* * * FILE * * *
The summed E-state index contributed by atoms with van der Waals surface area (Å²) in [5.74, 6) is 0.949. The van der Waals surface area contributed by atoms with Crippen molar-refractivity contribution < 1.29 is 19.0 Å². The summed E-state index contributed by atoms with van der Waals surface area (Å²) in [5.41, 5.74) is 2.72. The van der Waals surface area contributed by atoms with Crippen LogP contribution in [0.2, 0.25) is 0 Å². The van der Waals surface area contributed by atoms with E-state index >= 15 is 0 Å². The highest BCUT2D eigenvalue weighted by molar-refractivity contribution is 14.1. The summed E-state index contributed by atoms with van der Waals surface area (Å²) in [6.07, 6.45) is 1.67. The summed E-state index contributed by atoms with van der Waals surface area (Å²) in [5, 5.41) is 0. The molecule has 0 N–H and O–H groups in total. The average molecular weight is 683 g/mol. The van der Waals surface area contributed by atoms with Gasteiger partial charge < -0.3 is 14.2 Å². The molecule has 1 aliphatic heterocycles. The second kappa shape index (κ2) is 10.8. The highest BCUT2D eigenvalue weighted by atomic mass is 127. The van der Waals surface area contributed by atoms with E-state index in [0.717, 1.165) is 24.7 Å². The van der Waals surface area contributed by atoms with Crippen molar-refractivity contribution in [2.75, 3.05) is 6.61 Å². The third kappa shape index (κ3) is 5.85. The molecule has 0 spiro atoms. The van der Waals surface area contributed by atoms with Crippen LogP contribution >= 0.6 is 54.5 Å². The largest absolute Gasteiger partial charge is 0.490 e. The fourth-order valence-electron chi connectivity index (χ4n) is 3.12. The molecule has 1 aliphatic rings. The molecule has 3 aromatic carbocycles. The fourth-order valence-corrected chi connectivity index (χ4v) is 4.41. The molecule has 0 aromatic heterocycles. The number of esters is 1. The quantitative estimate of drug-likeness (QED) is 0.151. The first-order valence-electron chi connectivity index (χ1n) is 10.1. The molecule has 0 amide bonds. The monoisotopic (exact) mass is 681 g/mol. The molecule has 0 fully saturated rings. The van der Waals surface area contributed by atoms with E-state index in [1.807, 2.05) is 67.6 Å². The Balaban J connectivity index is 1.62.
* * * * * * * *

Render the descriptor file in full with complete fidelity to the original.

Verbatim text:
The summed E-state index contributed by atoms with van der Waals surface area (Å²) in [5.74, 6) is 0.949. The van der Waals surface area contributed by atoms with Crippen molar-refractivity contribution < 1.29 is 19.0 Å². The summed E-state index contributed by atoms with van der Waals surface area (Å²) in [5.41, 5.74) is 2.72. The van der Waals surface area contributed by atoms with Crippen LogP contribution in [0.2, 0.25) is 0 Å². The van der Waals surface area contributed by atoms with E-state index >= 15 is 0 Å². The highest BCUT2D eigenvalue weighted by molar-refractivity contribution is 14.1. The summed E-state index contributed by atoms with van der Waals surface area (Å²) in [6.07, 6.45) is 1.67. The summed E-state index contributed by atoms with van der Waals surface area (Å²) in [5, 5.41) is 0. The molecule has 0 N–H and O–H groups in total. The average molecular weight is 683 g/mol. The van der Waals surface area contributed by atoms with Gasteiger partial charge < -0.3 is 14.2 Å². The molecule has 1 aliphatic heterocycles. The second kappa shape index (κ2) is 10.8. The highest BCUT2D eigenvalue weighted by atomic mass is 127. The van der Waals surface area contributed by atoms with E-state index in [0.717, 1.165) is 24.7 Å². The van der Waals surface area contributed by atoms with Crippen molar-refractivity contribution in [2.75, 3.05) is 6.61 Å². The third kappa shape index (κ3) is 5.85. The molecule has 0 spiro atoms. The van der Waals surface area contributed by atoms with Crippen LogP contribution >= 0.6 is 54.5 Å². The largest absolute Gasteiger partial charge is 0.490 e. The fourth-order valence-electron chi connectivity index (χ4n) is 3.12. The molecule has 1 aliphatic rings. The molecule has 3 aromatic carbocycles. The fourth-order valence-corrected chi connectivity index (χ4v) is 4.41. The molecule has 0 aromatic heterocycles. The number of esters is 1. The quantitative estimate of drug-likeness (QED) is 0.151. The first-order valence-electron chi connectivity index (χ1n) is 10.1. The molecule has 0 amide bonds. The monoisotopic (exact) mass is 681 g/mol. The molecule has 0 fully saturated rings. The van der Waals surface area contributed by atoms with E-state index in [1.807, 2.05) is 67.6 Å². The Balaban J connectivity index is 1.62.